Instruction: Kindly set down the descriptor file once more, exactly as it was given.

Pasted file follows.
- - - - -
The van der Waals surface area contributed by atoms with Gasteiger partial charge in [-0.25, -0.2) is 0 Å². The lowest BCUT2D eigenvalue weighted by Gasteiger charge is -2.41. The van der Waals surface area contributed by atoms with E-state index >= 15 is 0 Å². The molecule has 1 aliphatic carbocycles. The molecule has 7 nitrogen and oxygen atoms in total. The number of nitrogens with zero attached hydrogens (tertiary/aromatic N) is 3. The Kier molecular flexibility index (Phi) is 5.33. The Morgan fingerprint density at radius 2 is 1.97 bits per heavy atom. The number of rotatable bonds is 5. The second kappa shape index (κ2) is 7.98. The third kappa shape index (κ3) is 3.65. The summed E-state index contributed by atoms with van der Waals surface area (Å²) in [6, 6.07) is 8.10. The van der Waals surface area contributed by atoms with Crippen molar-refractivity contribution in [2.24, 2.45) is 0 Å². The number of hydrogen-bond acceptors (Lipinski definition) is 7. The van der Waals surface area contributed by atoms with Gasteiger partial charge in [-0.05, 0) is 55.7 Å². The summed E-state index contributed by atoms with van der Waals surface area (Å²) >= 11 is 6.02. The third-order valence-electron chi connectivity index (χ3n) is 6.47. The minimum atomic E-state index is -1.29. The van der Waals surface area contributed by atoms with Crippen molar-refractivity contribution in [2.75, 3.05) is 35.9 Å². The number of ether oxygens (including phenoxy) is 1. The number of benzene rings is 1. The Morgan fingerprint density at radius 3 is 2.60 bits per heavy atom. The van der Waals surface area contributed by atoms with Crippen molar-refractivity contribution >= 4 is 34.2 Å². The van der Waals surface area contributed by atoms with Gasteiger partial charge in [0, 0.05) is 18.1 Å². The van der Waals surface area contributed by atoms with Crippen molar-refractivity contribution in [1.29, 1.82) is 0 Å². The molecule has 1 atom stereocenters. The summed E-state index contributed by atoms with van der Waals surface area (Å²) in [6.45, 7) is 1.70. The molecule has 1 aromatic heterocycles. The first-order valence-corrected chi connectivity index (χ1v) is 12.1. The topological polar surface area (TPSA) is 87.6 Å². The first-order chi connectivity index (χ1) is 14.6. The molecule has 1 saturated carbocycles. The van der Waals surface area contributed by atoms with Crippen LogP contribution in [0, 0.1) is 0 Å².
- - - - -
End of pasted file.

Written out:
The van der Waals surface area contributed by atoms with Gasteiger partial charge in [-0.25, -0.2) is 0 Å². The lowest BCUT2D eigenvalue weighted by Gasteiger charge is -2.41. The van der Waals surface area contributed by atoms with E-state index >= 15 is 0 Å². The molecule has 1 aliphatic carbocycles. The molecule has 7 nitrogen and oxygen atoms in total. The number of nitrogens with zero attached hydrogens (tertiary/aromatic N) is 3. The Kier molecular flexibility index (Phi) is 5.33. The Morgan fingerprint density at radius 2 is 1.97 bits per heavy atom. The number of rotatable bonds is 5. The second kappa shape index (κ2) is 7.98. The third kappa shape index (κ3) is 3.65. The summed E-state index contributed by atoms with van der Waals surface area (Å²) in [6, 6.07) is 8.10. The van der Waals surface area contributed by atoms with Crippen molar-refractivity contribution in [2.24, 2.45) is 0 Å². The number of hydrogen-bond acceptors (Lipinski definition) is 7. The van der Waals surface area contributed by atoms with Gasteiger partial charge in [-0.05, 0) is 55.7 Å². The summed E-state index contributed by atoms with van der Waals surface area (Å²) >= 11 is 6.02. The third-order valence-electron chi connectivity index (χ3n) is 6.47. The minimum atomic E-state index is -1.29. The van der Waals surface area contributed by atoms with Crippen molar-refractivity contribution in [2.75, 3.05) is 35.9 Å². The number of ether oxygens (including phenoxy) is 1. The number of benzene rings is 1. The Morgan fingerprint density at radius 3 is 2.60 bits per heavy atom. The van der Waals surface area contributed by atoms with Crippen molar-refractivity contribution >= 4 is 34.2 Å². The van der Waals surface area contributed by atoms with Gasteiger partial charge in [0, 0.05) is 18.1 Å². The van der Waals surface area contributed by atoms with Crippen molar-refractivity contribution in [1.29, 1.82) is 0 Å². The molecule has 1 atom stereocenters. The summed E-state index contributed by atoms with van der Waals surface area (Å²) in [6.45, 7) is 1.70. The molecule has 1 aromatic heterocycles. The first-order valence-corrected chi connectivity index (χ1v) is 12.1. The topological polar surface area (TPSA) is 87.6 Å². The first-order chi connectivity index (χ1) is 14.6. The molecule has 1 saturated carbocycles. The van der Waals surface area contributed by atoms with Crippen LogP contribution in [0, 0.1) is 0 Å².